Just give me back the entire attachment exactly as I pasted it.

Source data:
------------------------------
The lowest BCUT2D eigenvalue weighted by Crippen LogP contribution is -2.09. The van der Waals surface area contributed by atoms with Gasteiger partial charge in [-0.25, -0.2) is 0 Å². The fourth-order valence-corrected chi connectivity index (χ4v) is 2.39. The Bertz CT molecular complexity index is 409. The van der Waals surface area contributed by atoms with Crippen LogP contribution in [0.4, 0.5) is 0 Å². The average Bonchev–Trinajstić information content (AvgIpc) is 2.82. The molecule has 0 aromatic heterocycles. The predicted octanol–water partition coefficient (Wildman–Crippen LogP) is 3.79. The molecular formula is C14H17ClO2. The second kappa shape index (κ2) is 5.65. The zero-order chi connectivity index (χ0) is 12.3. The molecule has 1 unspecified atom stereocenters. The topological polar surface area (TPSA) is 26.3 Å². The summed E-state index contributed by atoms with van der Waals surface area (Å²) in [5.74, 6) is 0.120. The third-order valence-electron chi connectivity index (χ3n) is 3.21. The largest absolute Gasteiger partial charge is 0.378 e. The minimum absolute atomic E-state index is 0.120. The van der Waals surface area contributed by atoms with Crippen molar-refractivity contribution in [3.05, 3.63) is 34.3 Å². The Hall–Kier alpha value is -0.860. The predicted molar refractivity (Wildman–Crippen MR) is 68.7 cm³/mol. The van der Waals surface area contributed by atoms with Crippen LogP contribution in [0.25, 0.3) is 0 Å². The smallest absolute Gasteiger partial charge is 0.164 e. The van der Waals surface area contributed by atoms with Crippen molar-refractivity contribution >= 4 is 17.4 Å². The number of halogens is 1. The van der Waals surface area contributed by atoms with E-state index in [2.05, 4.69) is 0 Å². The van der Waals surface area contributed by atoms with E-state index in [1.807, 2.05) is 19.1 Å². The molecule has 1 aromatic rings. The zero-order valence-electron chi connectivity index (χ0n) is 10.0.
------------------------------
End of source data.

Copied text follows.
The lowest BCUT2D eigenvalue weighted by Crippen LogP contribution is -2.09. The van der Waals surface area contributed by atoms with Gasteiger partial charge in [-0.25, -0.2) is 0 Å². The fourth-order valence-corrected chi connectivity index (χ4v) is 2.39. The Bertz CT molecular complexity index is 409. The van der Waals surface area contributed by atoms with Crippen LogP contribution in [0.4, 0.5) is 0 Å². The average Bonchev–Trinajstić information content (AvgIpc) is 2.82. The molecule has 0 aromatic heterocycles. The predicted octanol–water partition coefficient (Wildman–Crippen LogP) is 3.79. The molecular formula is C14H17ClO2. The second kappa shape index (κ2) is 5.65. The zero-order chi connectivity index (χ0) is 12.3. The molecule has 1 unspecified atom stereocenters. The topological polar surface area (TPSA) is 26.3 Å². The summed E-state index contributed by atoms with van der Waals surface area (Å²) in [5.74, 6) is 0.120. The third-order valence-electron chi connectivity index (χ3n) is 3.21. The largest absolute Gasteiger partial charge is 0.378 e. The minimum absolute atomic E-state index is 0.120. The van der Waals surface area contributed by atoms with Crippen molar-refractivity contribution in [3.05, 3.63) is 34.3 Å². The Hall–Kier alpha value is -0.860. The predicted molar refractivity (Wildman–Crippen MR) is 68.7 cm³/mol. The van der Waals surface area contributed by atoms with Crippen LogP contribution in [0.25, 0.3) is 0 Å². The smallest absolute Gasteiger partial charge is 0.164 e. The van der Waals surface area contributed by atoms with Crippen molar-refractivity contribution >= 4 is 17.4 Å². The number of halogens is 1. The van der Waals surface area contributed by atoms with E-state index in [2.05, 4.69) is 0 Å². The van der Waals surface area contributed by atoms with E-state index in [1.807, 2.05) is 19.1 Å². The molecule has 1 aromatic rings. The zero-order valence-electron chi connectivity index (χ0n) is 10.0.